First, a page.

HSP Examples: Nanoparticles
It's often said that nanoparticles must have dispersants around them so they don't clump. The HSP view is that it makes sense to say that nanoparticles can be soluble, so dispersants are not necessary if there is a good HSP match between particle and solvent.
A nice example where dispersants are not necessary, and where HSPiP itself was used to measure the HSP and to create new solvent blends via Solvent Optimizer is the paper from the Ulbricht group in U. Essen, Jan U. Wieneke et al, Systematic Investigation of Dispersions of Unmodified Inorganic Nanoparticles in Organic Solvents with Focus on the Hansen Solubility Parameters, Ind. Eng. Chem. Res. 2012, 51, 327–334. Here they measure the HSP of TiO2 and hydroxyapatite (HA) using the classic Sphere test of whether the particles are "happy" or "unhappy" in a solvent - defining happy as remaining well-dispersed after many days.
HSP theory says that you can make new solvents out of mixtures of old ones. The paper confirms that this technique works for these "soluble" nanoparticles. Not all the predictions are perfect, but they can open up new formulation possibilities that might otherwise never be explored. For example, acetonitrile is hopeless for solubilising HA, yet when Solvent Optimizer predictions of an excellent blend with acetone (also a poor solvent) and benzyl alcohol (not tested on its own in the paper but almost certainly a bad solvent) were tested, the blend gave excellent results.
The measured values are: TiO2 = [17.5, 12.7, 8.9] with a relatively small radius of 4 for the Sphere. HA = [17.6, 14, 9.4] with a radius of 3.
The TiO2 HSP are different from the one discussed by Dr Yamamoto on his Pirika TiO2 page which are [15, 15, 5]. In the Hansen Handbook Pigment 1 in Table 7.28 is TiO2 with values (converted to modern units) [23.6, 14.6 19]. There is no surprise at the differences between different grades. Every method of making TiO2 will create a unique surface. What this means is that just as it's illogical to say that "carbon black is readily dispersed in X" without specifiying the carbon black, it is equally wrong to say that "TiO2 is readily dispersed in Y" without doing the measurements. And in terms of quality control of batches of TiO2 it would seem to be a very good idea to have a standard set of solvents that will show whether this batch shows the same solubility profile as the standard. Although it seems odd to be characterising nanoparticles with trivial experiments in a few test tubes, experience shows that you can learn a great deal from these simple tests that is hidden from more sophisticated tests.
The HSP of fully-coated nanoparticles
We have often said that the HSP of a nanoparticle covered with a dispersing agent will be some unknown mix of the HSP of the two components. But what if you could fully cover the nanoparticles? You would then expect to get a single, clean HSP independent of the particle itself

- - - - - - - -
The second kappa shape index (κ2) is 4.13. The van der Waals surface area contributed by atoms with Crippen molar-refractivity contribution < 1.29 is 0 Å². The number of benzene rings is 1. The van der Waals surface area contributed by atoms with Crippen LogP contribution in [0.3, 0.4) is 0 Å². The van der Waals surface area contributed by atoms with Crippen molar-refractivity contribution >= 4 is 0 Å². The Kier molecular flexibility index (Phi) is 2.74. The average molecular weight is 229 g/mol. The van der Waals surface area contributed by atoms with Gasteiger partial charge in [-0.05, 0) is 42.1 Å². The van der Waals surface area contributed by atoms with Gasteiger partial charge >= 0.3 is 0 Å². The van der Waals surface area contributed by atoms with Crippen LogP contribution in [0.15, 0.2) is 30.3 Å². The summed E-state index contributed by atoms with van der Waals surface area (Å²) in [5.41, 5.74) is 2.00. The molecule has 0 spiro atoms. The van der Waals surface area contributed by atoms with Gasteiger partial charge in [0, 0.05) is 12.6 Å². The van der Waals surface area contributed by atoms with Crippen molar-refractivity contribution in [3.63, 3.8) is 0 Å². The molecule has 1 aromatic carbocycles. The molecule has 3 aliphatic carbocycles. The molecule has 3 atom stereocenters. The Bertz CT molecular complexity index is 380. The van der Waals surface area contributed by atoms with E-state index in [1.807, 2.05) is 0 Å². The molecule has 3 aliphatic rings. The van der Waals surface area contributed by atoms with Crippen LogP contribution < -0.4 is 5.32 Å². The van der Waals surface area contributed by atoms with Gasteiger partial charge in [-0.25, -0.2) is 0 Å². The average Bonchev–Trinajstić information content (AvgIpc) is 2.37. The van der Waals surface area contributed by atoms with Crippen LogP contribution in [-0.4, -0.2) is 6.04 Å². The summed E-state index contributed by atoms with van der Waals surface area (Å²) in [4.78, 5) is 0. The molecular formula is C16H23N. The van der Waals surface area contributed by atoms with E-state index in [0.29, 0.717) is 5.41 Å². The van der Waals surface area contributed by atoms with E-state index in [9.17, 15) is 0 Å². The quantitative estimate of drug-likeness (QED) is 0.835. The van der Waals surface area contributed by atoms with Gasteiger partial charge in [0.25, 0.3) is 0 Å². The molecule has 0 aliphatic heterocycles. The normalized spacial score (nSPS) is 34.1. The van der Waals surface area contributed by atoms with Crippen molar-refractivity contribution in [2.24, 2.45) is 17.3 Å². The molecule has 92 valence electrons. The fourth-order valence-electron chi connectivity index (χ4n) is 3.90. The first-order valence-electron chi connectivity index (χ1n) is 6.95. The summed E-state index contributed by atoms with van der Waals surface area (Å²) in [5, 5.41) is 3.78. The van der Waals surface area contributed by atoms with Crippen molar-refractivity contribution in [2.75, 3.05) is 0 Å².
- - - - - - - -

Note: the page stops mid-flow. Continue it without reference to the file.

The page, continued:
This effect has now been proved by the Mathioudaki team1 at U Namur in Belgium (the team includes Simon Detriche who provided the data for the CNT example). They took three very different nanoparticles with different HSP values and plasma coated them using cyclopropylamine to give a few nm of a complex polymer containing plenty of amine, imine and other nitrogen functionalities which, of course, will be very useful for integration into other systems. The uncoated (u) and coated (c) comparison of the HSP shows the desired effect:
Are "dispersed" particles really soluble?
A standard argument against dispersions being soluble is that over time they settle. This is only partly true - below a certain size (see Steven's Stokes Sedimentation Calculator for details), nanoparticles receive sufficient thermal energy (Brownian motion) to avoid settling. And even if it is true, take something that is seen as soluble such as a protein or some DNA. With a centrifuge it is easy to get the protein to come to the bottom. So now we define "soluble" as something that doesn't settle under 1g but does under, say, 100g. This is not a logical distinction! It turns out that there are good thermodynamic arguments (based on Gibbs Phase Rule) to show that particles are just as much solutions as conventional solutions (see the free eBook from Steven: Solubility Science: Principles and Practice for more details).
Once it becomes more acceptable to think of particles having solubility then the use of HSP makes more sense. Of course their solubility is generally low, if for no other than entropic reasons. But they are still soluble!
1Stella Mathioudaki, Bastien Barthélémy, Simon Detriche, Cédric Vandenabeele, Joseph Delhalle, Zineb Mekhalif and Stéphane Lucas, Development of Core-shell Structures for a Better and Similar Dispersibility, ACS Appl. Nano Mater., 2018, 1 (7), pp 3464–3473